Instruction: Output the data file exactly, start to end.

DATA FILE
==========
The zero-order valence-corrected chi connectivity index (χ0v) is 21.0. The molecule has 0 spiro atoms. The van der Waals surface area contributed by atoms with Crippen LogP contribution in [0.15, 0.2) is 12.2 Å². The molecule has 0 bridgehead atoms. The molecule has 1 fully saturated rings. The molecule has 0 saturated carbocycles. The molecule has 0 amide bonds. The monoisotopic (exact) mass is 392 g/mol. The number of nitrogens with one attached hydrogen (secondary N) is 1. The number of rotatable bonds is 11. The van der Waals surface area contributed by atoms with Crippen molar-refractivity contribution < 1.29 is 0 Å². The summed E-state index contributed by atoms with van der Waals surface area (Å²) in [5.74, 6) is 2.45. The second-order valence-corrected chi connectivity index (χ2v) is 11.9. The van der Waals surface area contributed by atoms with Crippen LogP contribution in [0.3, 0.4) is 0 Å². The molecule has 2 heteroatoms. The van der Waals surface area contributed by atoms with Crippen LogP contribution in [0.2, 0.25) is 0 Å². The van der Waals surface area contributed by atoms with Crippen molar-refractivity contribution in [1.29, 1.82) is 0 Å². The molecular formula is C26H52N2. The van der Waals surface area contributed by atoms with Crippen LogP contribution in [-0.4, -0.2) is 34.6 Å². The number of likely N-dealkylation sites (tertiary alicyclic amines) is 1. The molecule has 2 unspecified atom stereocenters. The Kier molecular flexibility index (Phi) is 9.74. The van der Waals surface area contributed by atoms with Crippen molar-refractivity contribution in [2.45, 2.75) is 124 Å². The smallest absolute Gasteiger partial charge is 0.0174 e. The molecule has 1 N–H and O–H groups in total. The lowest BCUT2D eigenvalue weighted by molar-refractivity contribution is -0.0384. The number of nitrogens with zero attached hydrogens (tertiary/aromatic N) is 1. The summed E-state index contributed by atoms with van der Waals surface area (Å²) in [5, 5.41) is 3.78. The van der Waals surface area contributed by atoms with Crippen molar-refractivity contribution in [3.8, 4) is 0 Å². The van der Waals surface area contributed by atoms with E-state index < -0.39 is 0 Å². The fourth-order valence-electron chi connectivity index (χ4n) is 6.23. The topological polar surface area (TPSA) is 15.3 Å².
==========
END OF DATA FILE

The zero-order valence-corrected chi connectivity index (χ0v) is 21.0. The molecule has 0 spiro atoms. The van der Waals surface area contributed by atoms with Crippen LogP contribution in [0.15, 0.2) is 12.2 Å². The molecule has 0 bridgehead atoms. The molecule has 1 fully saturated rings. The molecule has 0 saturated carbocycles. The molecule has 0 amide bonds. The monoisotopic (exact) mass is 392 g/mol. The number of nitrogens with one attached hydrogen (secondary N) is 1. The number of rotatable bonds is 11. The van der Waals surface area contributed by atoms with Crippen molar-refractivity contribution < 1.29 is 0 Å². The summed E-state index contributed by atoms with van der Waals surface area (Å²) in [5.74, 6) is 2.45. The second-order valence-corrected chi connectivity index (χ2v) is 11.9. The van der Waals surface area contributed by atoms with Crippen LogP contribution in [0.3, 0.4) is 0 Å². The molecule has 2 heteroatoms. The van der Waals surface area contributed by atoms with Crippen LogP contribution in [0.2, 0.25) is 0 Å². The van der Waals surface area contributed by atoms with Crippen molar-refractivity contribution in [1.29, 1.82) is 0 Å². The molecular formula is C26H52N2. The van der Waals surface area contributed by atoms with Crippen LogP contribution in [-0.4, -0.2) is 34.6 Å². The number of likely N-dealkylation sites (tertiary alicyclic amines) is 1. The molecule has 2 unspecified atom stereocenters. The Kier molecular flexibility index (Phi) is 9.74. The van der Waals surface area contributed by atoms with Crippen molar-refractivity contribution in [2.45, 2.75) is 124 Å². The smallest absolute Gasteiger partial charge is 0.0174 e. The molecule has 1 N–H and O–H groups in total. The lowest BCUT2D eigenvalue weighted by molar-refractivity contribution is -0.0384. The number of nitrogens with zero attached hydrogens (tertiary/aromatic N) is 1. The summed E-state index contributed by atoms with van der Waals surface area (Å²) in [5, 5.41) is 3.78. The van der Waals surface area contributed by atoms with Crippen molar-refractivity contribution in [3.8, 4) is 0 Å². The van der Waals surface area contributed by atoms with E-state index < -0.39 is 0 Å². The fourth-order valence-electron chi connectivity index (χ4n) is 6.23. The topological polar surface area (TPSA) is 15.3 Å².